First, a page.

WEASELHEAD SOUTH-WEST CALGARY RING ROAD IMPACT STUDY 2019 TO 2020

Category: 2018, Community Grant, Current, Grant, Land Use

GRANTEE

Weaselhead-Glenmore Park Preservation Society

LOCATION

About

By supporting continuous monitoring of key environmental indicators, this study will provide early warnings of ecosystem change in the Weaselhead, and the opportunity to link any observed change to inadequate or ineffective mitigation practices. It will provide evidence upon which to base requests for remedial action to protect Weaselhead Park.

The new South West Calgary Ring Road (SWCRR) runs along the western (upstream) edge of the Weaselhead Park located at the head of Glenmore Reservoir in Calgary. The highway will cross the Elbow River floodplain on a one kilometer long earthen embankment. Three parallel bridges will carry traffic lanes across the river. To allow for this, 1.2 km of the river has been realigned to a new channel. Two stormwater ponds will be built upstream of the bridges to collect runoff from the highway and adjacent interchange before discharge to the river. The highway is expected to carry ~100,000 vehicles/day upon completion in 2021.

The environmental mitigation measures proposed for the project satisfied Alberta Transport that negative impacts could be reduced to an acceptable level and alternative designs need not be pursued. In this context, the Weaselhead-Glenmore Park Preservation Society (the Society) initiated the SWCRR Impact Study to evaluate these impacts and to quantify the actual success of the mitigation. Data on key environmental components have been collected annually since 2015, two years before construction started. The long-term aim of the study is to have comparable data from the pre-disturbance, construction, and operational phases of the road.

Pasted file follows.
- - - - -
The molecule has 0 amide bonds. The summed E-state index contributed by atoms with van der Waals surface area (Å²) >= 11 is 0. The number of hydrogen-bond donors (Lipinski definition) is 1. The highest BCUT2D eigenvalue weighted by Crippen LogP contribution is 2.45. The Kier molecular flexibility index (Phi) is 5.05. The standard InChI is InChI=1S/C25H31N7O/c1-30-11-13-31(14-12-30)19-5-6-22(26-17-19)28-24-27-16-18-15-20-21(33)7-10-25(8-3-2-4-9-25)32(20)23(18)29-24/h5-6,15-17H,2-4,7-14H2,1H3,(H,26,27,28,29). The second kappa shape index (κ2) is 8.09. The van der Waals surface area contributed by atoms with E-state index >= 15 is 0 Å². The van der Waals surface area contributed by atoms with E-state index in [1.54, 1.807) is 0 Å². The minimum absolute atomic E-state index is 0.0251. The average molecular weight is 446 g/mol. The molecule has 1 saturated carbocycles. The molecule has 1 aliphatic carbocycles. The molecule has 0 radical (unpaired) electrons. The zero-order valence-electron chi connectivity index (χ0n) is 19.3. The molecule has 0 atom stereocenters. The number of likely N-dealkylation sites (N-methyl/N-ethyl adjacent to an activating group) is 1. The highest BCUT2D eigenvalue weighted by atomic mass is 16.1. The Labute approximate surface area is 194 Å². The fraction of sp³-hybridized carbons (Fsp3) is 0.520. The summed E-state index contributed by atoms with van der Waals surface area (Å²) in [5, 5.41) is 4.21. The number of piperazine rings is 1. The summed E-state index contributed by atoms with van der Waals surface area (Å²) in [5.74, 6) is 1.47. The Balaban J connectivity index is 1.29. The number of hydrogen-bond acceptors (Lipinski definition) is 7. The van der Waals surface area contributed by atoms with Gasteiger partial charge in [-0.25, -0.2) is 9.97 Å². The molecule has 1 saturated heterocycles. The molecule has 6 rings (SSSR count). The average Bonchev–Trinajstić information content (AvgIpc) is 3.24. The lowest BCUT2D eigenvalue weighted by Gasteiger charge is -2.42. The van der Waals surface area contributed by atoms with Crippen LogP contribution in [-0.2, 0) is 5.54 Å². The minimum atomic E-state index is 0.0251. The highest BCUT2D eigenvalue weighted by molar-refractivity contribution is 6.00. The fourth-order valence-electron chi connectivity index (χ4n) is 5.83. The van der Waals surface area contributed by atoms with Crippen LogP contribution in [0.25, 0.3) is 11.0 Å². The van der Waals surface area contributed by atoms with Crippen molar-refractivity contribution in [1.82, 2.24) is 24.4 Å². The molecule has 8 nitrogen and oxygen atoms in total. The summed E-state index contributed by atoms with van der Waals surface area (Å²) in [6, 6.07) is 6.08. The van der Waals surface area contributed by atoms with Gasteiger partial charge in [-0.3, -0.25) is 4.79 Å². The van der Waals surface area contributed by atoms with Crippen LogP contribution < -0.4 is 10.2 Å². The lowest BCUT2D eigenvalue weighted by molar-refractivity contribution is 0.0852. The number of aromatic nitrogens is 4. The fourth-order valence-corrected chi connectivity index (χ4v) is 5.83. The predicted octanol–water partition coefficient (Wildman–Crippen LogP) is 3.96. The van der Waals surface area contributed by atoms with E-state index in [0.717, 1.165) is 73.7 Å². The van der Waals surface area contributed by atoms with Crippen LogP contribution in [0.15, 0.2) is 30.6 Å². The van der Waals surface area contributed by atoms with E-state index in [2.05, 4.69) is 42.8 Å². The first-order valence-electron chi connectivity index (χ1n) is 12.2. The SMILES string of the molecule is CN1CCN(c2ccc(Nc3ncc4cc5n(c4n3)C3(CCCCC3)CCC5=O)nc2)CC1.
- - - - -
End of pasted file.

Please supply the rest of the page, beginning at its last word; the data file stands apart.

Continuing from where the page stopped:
With this community grant, the Society will be able to collect data collection from July 2019 to June 2020. During this period the road embankment will be completed (directly impacting one of the wetlands in the Weaselhead), stormwater ponds will be built, and revegetation begun.

Success of the study in the short-term will be early evidence of changes that allow timely action to correct or improve mitigation: in 2018 two sediment spills into wetlands in the park and concerns regarding the effectiveness of the wildlife corridor across the construction zone have been reported to Alberta Environment and Parks and KGL (the construction company); the Society is also investigating the cause of a significant increase in conductivity of surface water next to the construction site.

Success in the long-term will be a detailed understanding of the environmental impacts of such projects and the effectiveness of common mitigation measures, for example comparison of baseline data from 2015 to 2016 with data from 2017 shows a significant drop in aquatic invertebrate species richness next to the construction site.  Future monitoring will help determine whether such changes are temporary fluctuations or permanent changes that can be linked to the adjacent construction. This knowledge will be made available to inform discussion around similar projects.